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Going the Distance

Coach Natalia has always led an active lifestyle, particularly as it relates to soccer. Surrounded by soccer-crazed cousins, Natalia first touched a soccer ball when she was in elementary school. As an adult, her love of the game brought her into coaching.

Last year, a high school friend told Natalia about a different kind of coaching opportunity through Active Children Portland, one of the U.S. Soccer Foundation’s Soccer for Success partners. It seemed right up her alley, but there was one thing that created pause: the journey, which would require that she travel from Vancouver, Washington to Portland three to four times per week to coach.


It only took Natalia a short while of coaching Soccer for Success to see positive results and to know that the trek was worth it. “I went to go check it out and see what the program is about, and I liked it,” she recalls. “I liked what they were doing.”

One of the U.S. Soccer Foundation’s core components of the Soccer for Success program is mentorship. Through a partnership between Latino Network’s SUN program and Active Children Portland, Natalia has her group of participants from 2:15 p.m. to 5:00 p.m. Monday through Friday. This time includes recess, an academic portion, supper, and a soccer session. Over time, Natalia has seen how her role as a coach and a mentor has benefited her participants and their families and how the lessons she has taught them extend into their daily lives.

“I see them drinking more water, I see them counting their calories on their lunch break and it’s really cool to see them learning all this and that they’re actually applying it in their daily lives.”

“Overall,” she says of her participants, “they’re just becoming leaders in the community.”

Not only are the participants making healthy changes, so too are their families. “I see the parents getting more involved and coming to see the games,” Natalia notes. “The parents are also asking questions about changing their habits and all the concerns the kids have on cutting off the sugar, cutting off stuff like that.”


Natalia learned early on in her experience with Soccer for Success just how important mentorship was. Little did she know how much she, too, would benefit from the relationships she formed.

Maria Paz Herrera, the SUN site manager at Rigler Elementary where Natalia coaches, has seen the ways in which Natalia has changed during her time as a coach and, importantly, as a mentor. “I think something that has been transformational for her is that the model in Active Children Portland is not just coaching soccer,” Maria says. “It’s about mentoring and building relationships and so I think that’s really created a shift in her perspective in the way that she coaches. I think she came more with a coaching background, but has really well-adapted to [the mentor side].”

“For me, it has helped me understand kids a bit more, getting close to them, realizing what they need and how to better help the community overall,” Natalia says, “whether it’s in Portland or here in my community in Vancouver.”

“Natalia is really great with the students,” Maria continues. “She is demanding of them, she keeps a high standard for them, but she’s also very loving and so that’s also very nice to see – how she manages to do both.”


Prior to serving as a site manager, Maria also participated as a student mentor, but she is quick to point out that her role did not involve the integration of soccer. Having seen the positive effects of the program in her past year as a site manager, she notes soccer’s unique ability to reach students through something that excites them.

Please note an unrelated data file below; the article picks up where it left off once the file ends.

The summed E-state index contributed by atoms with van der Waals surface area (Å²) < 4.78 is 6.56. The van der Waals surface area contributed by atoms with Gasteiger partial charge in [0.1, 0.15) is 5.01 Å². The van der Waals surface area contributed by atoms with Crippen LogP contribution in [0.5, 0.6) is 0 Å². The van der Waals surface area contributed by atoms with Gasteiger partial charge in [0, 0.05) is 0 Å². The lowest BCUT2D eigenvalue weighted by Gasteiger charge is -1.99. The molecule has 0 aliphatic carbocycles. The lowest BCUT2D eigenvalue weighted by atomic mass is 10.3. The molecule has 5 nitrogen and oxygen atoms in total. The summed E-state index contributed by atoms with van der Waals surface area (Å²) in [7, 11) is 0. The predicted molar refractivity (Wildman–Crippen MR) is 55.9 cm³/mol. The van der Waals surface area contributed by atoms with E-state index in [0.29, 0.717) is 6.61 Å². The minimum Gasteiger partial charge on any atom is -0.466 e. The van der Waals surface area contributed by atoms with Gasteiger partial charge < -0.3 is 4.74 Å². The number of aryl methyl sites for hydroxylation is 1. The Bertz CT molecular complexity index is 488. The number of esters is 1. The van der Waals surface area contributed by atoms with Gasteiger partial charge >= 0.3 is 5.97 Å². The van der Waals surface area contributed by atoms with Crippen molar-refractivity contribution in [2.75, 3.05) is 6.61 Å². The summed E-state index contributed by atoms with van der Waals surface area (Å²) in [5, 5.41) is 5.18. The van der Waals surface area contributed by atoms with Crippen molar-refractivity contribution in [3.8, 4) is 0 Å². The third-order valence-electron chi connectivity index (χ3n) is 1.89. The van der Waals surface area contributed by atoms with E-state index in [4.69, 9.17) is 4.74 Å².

“I think generally speaking, soccer is something that students are interested in and passionate about,” she says. “I think there’s also a need for mentorship. It goes well together in that way.”

Maria goes on to note that there is a large Latino population in the communities they serve. In fact, almost half of Active Children Portland’s Soccer for Success participants are Hispanic or Latino. The same can be said about the demographic makeup of its coach-mentors. “In Latino culture, soccer is a big deal,” she maintains. “I’ve worked with many students and their dream is to grow up and be a soccer player and so sometimes the avenues for that are unknown.”

But Maria says that the soccer program “gives them that discipline that sometimes they’re lacking…If they’re doing something that they’re engaged in, it’s gives them extra motivation.”

For Natalia, who had an abundance of experience as a coach prior to becoming a coach-mentor, Soccer for Success goes one step further.I’ve had a lot of different teams of different ages,” she begins. “I only get to see them during practice. I’m there to do my job, coach them, let’s get this thing going, we do practice, cooldown, and boom – they go home…When it’s soccer time, they respect me, but I don’t know what they do on the site, how they’re doing in school, do they need help, is there something going on at home, their eating habits, is somebody struggling, is everybody OK. I don’t get to deeply know them.”

But Soccer for Success, she says, is more than that. “We teach them nutrition, we mentor them, whether it’s homework-related or it’s something else. And on top of it, there is soccer. So there’s a lot more engagement with the kids, more one-on-one getting to know this kid…It’s more than just soccer, which is what I feel kids need.”

The greatest gift for Natalia is that she knows it’s working. “You can see it because the kids are changing, and they’re changing for the better.”

January is National Mentoring Month. Learn more about how the U.S. Soccer Foundation’s Soccer for Success program integrates mentorship and other components to help participants, family members, and communities thrive.